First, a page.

A few months ago, a federal appeals court ruling involving the UGG AUSTRALIA brand left some scratching their heads. The U.S. Trademark Office will generally not register a trademark (that is, recognize exclusive rights through issuance of a trademark registration) for a product category. Think LINOLEUM for flooring, THERMOS for insulated containers, and ELEVATOR for lifts. All these words were once trademarks but then became product category names through common usage, which is why the owner of VELCRO for hook and loop closures is fighting to keep its brand a brand. Conversely, some have been able to capture exclusive rights in common words that have become associated exclusively with a single source of goods. Examples include SCHOLASTIC for books or CHAPSTICK for lip balm.
But what if a brand is born a common name in some country outside the U.S., but someone claims it’s a brand name here in the U.S.? That’s exactly what happened in the UGG AUSTRALIA litigation. After a five-year battle, the Federal Circuit Court of Appeals found that UGG AUSTRALIA was a valid trademark, not generic. The challenge to the UGG U.S. trademark registration was brought by Eddie Oygur, a seller of “ugg” boots in Australia. In Australia, “ugg” is the common name for sheepskin boots lined with fleece, which have been made since the 1930s.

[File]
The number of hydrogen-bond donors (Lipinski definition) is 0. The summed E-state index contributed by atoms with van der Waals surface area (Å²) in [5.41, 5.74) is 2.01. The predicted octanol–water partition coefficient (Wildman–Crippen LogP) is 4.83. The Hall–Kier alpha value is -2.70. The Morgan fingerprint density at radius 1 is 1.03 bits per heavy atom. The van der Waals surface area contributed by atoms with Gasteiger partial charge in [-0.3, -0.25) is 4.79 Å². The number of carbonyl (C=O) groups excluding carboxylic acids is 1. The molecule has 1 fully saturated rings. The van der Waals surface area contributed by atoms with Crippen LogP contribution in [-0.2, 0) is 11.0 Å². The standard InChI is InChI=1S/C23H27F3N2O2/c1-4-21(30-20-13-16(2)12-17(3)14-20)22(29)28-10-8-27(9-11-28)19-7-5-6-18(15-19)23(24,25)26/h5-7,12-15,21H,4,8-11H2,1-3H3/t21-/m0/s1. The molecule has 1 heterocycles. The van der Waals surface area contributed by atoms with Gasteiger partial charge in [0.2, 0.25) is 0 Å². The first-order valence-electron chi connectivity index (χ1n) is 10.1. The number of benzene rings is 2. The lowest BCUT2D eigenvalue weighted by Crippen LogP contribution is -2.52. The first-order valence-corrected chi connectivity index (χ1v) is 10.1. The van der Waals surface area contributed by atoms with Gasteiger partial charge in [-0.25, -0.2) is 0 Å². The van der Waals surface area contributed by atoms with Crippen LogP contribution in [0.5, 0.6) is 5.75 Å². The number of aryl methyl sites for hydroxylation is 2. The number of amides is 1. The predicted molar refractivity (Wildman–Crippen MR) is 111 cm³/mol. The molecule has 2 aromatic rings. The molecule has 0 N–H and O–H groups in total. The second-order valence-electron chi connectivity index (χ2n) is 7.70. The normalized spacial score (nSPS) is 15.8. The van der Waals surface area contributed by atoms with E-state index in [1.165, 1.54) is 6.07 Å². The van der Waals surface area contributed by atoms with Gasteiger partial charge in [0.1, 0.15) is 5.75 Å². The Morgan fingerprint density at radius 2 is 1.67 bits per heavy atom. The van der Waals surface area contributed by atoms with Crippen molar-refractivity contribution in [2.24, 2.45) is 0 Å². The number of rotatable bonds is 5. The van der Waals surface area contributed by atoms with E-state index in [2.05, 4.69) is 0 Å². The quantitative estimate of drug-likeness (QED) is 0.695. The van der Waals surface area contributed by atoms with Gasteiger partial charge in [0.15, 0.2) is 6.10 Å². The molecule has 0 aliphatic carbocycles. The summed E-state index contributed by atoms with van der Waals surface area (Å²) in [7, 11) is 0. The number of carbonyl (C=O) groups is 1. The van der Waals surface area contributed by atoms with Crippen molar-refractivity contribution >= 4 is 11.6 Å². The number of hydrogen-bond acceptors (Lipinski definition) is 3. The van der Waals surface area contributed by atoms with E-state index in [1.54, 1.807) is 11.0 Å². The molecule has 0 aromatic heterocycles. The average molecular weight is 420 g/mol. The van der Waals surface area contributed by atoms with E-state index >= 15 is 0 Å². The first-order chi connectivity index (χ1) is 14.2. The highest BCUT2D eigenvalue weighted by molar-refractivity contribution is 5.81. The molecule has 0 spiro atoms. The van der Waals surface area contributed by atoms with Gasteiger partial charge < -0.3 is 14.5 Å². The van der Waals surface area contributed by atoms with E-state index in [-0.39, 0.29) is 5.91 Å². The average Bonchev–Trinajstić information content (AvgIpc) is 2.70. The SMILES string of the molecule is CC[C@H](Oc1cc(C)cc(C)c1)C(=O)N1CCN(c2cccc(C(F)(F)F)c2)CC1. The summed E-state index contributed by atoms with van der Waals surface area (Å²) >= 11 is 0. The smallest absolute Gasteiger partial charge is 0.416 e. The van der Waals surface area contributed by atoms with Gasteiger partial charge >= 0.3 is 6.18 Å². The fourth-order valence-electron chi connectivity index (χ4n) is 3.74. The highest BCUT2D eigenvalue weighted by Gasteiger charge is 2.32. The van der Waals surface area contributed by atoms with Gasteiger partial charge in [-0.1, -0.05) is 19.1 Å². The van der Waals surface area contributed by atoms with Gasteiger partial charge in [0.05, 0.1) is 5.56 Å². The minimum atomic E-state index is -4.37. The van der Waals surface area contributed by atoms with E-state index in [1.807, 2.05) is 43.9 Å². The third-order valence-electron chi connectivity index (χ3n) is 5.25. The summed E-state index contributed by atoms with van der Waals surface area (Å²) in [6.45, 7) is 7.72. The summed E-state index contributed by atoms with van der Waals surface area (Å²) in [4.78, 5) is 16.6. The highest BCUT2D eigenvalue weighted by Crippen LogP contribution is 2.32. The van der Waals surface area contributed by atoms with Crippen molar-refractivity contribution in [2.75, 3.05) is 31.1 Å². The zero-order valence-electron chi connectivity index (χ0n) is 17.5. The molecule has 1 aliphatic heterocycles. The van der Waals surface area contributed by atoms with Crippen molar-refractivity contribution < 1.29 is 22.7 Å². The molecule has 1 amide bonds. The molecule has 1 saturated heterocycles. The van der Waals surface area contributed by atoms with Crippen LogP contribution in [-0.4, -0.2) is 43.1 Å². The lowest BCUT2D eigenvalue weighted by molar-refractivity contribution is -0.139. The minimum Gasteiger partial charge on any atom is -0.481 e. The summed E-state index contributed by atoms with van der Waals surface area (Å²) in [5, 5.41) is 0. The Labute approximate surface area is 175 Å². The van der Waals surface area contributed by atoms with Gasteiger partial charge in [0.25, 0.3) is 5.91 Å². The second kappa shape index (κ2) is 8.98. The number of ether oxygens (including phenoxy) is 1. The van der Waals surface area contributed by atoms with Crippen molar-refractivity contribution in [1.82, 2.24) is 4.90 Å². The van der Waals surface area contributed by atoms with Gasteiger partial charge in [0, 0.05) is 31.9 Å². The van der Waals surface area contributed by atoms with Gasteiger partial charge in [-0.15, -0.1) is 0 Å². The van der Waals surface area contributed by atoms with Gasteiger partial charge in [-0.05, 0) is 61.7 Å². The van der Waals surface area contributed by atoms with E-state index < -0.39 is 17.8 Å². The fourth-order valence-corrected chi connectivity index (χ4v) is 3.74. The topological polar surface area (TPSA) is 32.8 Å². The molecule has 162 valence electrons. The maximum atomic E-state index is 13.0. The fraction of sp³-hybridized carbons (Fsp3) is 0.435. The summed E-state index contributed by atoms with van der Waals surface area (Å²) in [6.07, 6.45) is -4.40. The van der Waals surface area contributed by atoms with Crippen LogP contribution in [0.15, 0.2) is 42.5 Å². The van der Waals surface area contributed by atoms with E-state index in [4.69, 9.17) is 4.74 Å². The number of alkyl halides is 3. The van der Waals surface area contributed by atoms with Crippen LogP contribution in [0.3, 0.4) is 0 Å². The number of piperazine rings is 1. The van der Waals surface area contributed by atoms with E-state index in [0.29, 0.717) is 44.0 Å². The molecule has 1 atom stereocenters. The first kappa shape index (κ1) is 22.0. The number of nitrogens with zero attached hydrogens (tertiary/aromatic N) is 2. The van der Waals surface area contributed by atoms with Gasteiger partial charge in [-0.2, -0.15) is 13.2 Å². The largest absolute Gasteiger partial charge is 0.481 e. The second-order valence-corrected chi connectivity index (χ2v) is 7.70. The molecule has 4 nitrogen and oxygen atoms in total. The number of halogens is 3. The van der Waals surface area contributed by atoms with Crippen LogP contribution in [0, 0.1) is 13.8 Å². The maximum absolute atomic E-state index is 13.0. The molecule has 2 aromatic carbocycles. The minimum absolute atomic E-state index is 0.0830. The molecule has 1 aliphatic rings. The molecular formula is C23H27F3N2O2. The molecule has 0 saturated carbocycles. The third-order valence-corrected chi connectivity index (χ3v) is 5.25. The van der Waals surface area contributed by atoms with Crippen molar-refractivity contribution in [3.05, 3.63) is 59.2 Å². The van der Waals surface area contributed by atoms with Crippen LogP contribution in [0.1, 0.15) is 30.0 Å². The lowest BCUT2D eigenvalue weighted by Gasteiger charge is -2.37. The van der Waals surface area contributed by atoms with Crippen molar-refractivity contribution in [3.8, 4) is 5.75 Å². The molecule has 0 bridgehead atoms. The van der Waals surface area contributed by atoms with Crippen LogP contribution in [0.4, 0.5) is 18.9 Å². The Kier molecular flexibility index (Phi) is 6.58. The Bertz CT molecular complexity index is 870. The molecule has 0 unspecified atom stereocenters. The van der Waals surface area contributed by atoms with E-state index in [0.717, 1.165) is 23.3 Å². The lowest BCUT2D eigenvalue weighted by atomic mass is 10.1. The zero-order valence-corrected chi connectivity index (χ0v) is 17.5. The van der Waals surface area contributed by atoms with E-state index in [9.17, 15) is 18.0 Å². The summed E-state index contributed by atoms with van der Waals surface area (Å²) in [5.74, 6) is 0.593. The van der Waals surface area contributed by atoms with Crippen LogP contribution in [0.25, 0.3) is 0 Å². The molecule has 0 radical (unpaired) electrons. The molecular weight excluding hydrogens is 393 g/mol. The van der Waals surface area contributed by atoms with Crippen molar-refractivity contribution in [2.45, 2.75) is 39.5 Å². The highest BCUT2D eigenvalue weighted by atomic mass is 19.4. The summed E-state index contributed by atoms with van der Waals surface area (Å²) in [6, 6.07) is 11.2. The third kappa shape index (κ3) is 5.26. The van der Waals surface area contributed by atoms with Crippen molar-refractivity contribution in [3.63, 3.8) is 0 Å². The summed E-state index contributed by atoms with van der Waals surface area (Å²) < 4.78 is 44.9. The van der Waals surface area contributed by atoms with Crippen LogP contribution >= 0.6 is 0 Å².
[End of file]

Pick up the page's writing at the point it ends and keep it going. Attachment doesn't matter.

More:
After Mr. Oygur sold 13 pairs of his “ugg” boots through his company Australian Leather’s website to U.S. customers, the owner of the UGG AUSTRALIA brand, Deckers Outdoor, sued Australian Leather for trademark infringement. Deckers based its suit on trademark rights it had acquired from Brian Smith, an Australian entrepreneur who registered UGG as a brand in the 1980s, and Deckers’ UGG AUSTRALIA trademark, which it first registered in the U.S. in 1995. Deckers also owns the trademark in more than 130 other countries, which means Australians cannot sell “ugg” boots internationally.
The parties’ arguments centered on whether “ugg” is a “generic” name — that is, the name of a product category (a type of shearling lined boot) — or whether it is a brand name that U.S. customers recognize as coming from a single source (Deckers). Australian Leather noted that before it was registered, “ugg” was used generically to refer to a product category even in the U.S. The Federal Circuit affirmed, without an opinion setting forth its rationale, the lower Illinois federal district court’s ruling that U.S. customers understand UGG to be a brand name, not a category name. Which no doubt left Mr. Ogyur, as well as perhaps many other Australian sellers, saying “Ugh!”